The first jobs report of the Trump era shows the U.S. economy adding 227,000 jobs in January, and the unemployment rate edging up slightly to 4.8%.

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Data: Bureau of Labor Statistics; Chart: Andrew Witherspoon / Axios

The most important thing: The labor force participation rate is the share of Americans over the age of 16 who have a job or are actively looking for work. This number has been falling for decades, partly as a result of an aging population. The smaller the labor force participation rate, the lower the American potential growth rate.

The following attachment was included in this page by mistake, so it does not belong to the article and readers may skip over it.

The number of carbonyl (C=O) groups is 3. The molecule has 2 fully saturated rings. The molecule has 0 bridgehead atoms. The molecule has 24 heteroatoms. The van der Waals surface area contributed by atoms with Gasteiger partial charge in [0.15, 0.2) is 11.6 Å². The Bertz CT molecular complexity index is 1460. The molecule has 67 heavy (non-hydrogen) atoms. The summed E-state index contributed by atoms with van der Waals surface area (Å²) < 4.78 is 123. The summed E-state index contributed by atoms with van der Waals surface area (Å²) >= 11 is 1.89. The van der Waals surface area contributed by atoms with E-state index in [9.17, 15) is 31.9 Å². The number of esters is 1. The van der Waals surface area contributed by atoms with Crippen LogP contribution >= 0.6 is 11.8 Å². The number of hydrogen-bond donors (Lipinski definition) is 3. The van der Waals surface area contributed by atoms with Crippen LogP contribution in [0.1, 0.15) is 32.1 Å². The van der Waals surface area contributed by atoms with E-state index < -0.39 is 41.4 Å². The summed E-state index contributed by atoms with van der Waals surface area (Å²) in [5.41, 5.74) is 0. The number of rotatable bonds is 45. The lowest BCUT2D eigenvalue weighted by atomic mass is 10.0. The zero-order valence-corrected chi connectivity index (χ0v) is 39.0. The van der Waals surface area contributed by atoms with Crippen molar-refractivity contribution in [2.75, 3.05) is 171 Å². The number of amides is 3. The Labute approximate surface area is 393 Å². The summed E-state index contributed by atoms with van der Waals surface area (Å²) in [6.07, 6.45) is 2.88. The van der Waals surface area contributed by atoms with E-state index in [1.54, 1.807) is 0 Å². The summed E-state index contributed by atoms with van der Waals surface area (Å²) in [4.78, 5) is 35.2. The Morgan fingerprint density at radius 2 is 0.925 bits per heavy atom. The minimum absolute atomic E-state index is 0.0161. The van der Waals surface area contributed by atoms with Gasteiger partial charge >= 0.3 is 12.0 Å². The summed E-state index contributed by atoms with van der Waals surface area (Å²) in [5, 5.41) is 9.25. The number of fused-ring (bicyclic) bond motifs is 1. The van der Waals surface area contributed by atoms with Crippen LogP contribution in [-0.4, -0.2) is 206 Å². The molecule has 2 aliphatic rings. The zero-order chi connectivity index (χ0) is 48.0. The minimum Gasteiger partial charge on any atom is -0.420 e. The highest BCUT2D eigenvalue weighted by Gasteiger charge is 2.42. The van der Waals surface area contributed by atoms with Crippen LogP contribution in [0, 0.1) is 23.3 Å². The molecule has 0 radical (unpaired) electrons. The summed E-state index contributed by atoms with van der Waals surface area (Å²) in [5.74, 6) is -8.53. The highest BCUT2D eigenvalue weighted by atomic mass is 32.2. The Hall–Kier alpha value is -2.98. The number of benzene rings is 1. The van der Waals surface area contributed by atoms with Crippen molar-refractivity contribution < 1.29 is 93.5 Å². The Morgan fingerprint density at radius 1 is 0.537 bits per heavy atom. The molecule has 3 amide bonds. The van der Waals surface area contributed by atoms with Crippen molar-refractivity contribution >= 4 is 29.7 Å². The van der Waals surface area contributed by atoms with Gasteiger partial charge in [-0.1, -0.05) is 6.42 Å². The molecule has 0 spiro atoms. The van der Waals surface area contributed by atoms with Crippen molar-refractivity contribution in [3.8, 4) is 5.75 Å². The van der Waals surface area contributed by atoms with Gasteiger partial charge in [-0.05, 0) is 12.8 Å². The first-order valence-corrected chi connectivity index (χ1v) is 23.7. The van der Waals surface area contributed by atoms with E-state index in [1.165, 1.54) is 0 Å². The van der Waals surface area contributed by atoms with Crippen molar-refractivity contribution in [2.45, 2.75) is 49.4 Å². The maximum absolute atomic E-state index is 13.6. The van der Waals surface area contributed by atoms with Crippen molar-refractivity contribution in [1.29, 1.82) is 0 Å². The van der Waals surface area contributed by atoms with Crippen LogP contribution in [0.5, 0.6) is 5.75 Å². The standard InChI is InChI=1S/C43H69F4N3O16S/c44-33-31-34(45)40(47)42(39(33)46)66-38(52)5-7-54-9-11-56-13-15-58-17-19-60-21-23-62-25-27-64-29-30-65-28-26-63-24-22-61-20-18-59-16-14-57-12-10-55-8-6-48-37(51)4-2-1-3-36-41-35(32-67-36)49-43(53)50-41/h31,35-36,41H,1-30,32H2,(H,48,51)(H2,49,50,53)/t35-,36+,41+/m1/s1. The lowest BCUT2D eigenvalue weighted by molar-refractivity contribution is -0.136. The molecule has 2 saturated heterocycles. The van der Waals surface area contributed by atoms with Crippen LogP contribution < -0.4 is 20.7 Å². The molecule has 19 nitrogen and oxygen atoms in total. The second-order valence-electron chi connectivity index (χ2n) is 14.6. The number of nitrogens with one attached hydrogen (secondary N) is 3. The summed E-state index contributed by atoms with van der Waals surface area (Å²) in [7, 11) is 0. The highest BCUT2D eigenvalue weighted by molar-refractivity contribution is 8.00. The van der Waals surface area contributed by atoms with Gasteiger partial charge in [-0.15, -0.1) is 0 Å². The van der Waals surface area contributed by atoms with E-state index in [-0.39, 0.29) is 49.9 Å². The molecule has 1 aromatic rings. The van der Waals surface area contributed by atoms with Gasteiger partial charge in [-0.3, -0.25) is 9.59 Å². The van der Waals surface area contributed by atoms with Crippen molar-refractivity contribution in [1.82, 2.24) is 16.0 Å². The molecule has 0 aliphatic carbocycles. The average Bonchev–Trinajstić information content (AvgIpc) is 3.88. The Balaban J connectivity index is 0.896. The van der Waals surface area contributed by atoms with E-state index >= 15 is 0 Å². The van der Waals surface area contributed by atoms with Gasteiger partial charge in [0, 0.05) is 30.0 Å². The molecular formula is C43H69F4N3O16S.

• Good for Trump: This measure rose by 0.2% to 62.9% — a good start for the President.
  • Bad for Trump: The measure has bounced around near all-time lows for years now, and boosting the rate, or at least slowing its decline is one of the thorniest policy goals of the day. To make matters worse, research shows that even when looking at workers below the age of 65, the U.S. lags behind peers like France and Germany in labor force participation.

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